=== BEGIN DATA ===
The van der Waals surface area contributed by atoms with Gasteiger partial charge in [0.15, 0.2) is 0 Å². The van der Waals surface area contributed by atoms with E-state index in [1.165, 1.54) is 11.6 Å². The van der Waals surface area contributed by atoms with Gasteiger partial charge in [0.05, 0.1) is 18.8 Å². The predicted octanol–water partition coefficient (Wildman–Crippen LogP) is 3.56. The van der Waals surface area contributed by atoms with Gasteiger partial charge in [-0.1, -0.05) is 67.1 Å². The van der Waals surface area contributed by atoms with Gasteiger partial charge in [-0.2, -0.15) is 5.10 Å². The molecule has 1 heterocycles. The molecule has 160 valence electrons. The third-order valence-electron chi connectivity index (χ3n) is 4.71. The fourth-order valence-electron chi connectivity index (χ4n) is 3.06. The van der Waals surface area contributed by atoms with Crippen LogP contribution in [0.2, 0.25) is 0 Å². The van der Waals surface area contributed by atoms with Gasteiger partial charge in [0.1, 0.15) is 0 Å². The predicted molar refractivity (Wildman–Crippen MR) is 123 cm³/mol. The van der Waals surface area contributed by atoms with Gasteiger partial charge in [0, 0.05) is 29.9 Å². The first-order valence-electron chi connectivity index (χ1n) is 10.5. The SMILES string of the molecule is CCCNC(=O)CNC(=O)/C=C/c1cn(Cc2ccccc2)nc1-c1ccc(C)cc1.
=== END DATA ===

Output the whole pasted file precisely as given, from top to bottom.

The van der Waals surface area contributed by atoms with Gasteiger partial charge in [0.15, 0.2) is 0 Å². The van der Waals surface area contributed by atoms with E-state index in [1.165, 1.54) is 11.6 Å². The van der Waals surface area contributed by atoms with Gasteiger partial charge in [0.05, 0.1) is 18.8 Å². The predicted octanol–water partition coefficient (Wildman–Crippen LogP) is 3.56. The van der Waals surface area contributed by atoms with Gasteiger partial charge in [-0.1, -0.05) is 67.1 Å². The van der Waals surface area contributed by atoms with Gasteiger partial charge in [-0.2, -0.15) is 5.10 Å². The molecule has 1 heterocycles. The molecule has 160 valence electrons. The third-order valence-electron chi connectivity index (χ3n) is 4.71. The fourth-order valence-electron chi connectivity index (χ4n) is 3.06. The van der Waals surface area contributed by atoms with Crippen LogP contribution in [0.2, 0.25) is 0 Å². The van der Waals surface area contributed by atoms with Gasteiger partial charge in [0.1, 0.15) is 0 Å². The predicted molar refractivity (Wildman–Crippen MR) is 123 cm³/mol. The van der Waals surface area contributed by atoms with Gasteiger partial charge in [0, 0.05) is 29.9 Å². The first-order valence-electron chi connectivity index (χ1n) is 10.5. The SMILES string of the molecule is CCCNC(=O)CNC(=O)/C=C/c1cn(Cc2ccccc2)nc1-c1ccc(C)cc1.